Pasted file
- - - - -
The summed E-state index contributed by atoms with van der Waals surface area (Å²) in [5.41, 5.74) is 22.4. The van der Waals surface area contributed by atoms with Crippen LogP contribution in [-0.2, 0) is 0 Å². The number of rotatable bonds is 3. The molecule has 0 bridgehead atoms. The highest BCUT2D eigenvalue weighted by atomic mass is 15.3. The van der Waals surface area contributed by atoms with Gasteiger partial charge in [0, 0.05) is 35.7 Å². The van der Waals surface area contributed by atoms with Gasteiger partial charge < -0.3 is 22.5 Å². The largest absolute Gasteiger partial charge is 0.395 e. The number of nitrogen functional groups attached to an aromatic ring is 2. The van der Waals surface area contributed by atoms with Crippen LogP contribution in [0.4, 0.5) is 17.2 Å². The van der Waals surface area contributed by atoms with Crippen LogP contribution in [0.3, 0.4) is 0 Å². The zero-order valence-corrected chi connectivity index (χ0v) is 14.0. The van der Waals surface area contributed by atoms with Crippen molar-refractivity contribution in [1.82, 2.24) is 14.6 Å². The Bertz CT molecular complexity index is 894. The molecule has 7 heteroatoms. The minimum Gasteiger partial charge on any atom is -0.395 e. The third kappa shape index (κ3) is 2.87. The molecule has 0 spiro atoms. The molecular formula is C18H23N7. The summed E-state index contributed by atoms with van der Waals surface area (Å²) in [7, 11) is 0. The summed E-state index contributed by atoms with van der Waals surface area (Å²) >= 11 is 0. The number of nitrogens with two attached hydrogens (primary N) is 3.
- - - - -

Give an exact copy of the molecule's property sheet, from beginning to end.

The summed E-state index contributed by atoms with van der Waals surface area (Å²) in [5.41, 5.74) is 22.4. The van der Waals surface area contributed by atoms with Crippen LogP contribution in [-0.2, 0) is 0 Å². The number of rotatable bonds is 3. The molecule has 0 bridgehead atoms. The highest BCUT2D eigenvalue weighted by atomic mass is 15.3. The van der Waals surface area contributed by atoms with Gasteiger partial charge in [0, 0.05) is 35.7 Å². The van der Waals surface area contributed by atoms with Gasteiger partial charge < -0.3 is 22.5 Å². The largest absolute Gasteiger partial charge is 0.395 e. The number of nitrogen functional groups attached to an aromatic ring is 2. The van der Waals surface area contributed by atoms with Crippen LogP contribution in [0.4, 0.5) is 17.2 Å². The van der Waals surface area contributed by atoms with Crippen LogP contribution in [0.3, 0.4) is 0 Å². The zero-order valence-corrected chi connectivity index (χ0v) is 14.0. The van der Waals surface area contributed by atoms with Crippen molar-refractivity contribution in [1.82, 2.24) is 14.6 Å². The Bertz CT molecular complexity index is 894. The molecule has 7 heteroatoms. The minimum Gasteiger partial charge on any atom is -0.395 e. The third kappa shape index (κ3) is 2.87. The molecule has 0 spiro atoms. The molecular formula is C18H23N7. The summed E-state index contributed by atoms with van der Waals surface area (Å²) in [7, 11) is 0. The summed E-state index contributed by atoms with van der Waals surface area (Å²) >= 11 is 0. The number of nitrogens with two attached hydrogens (primary N) is 3.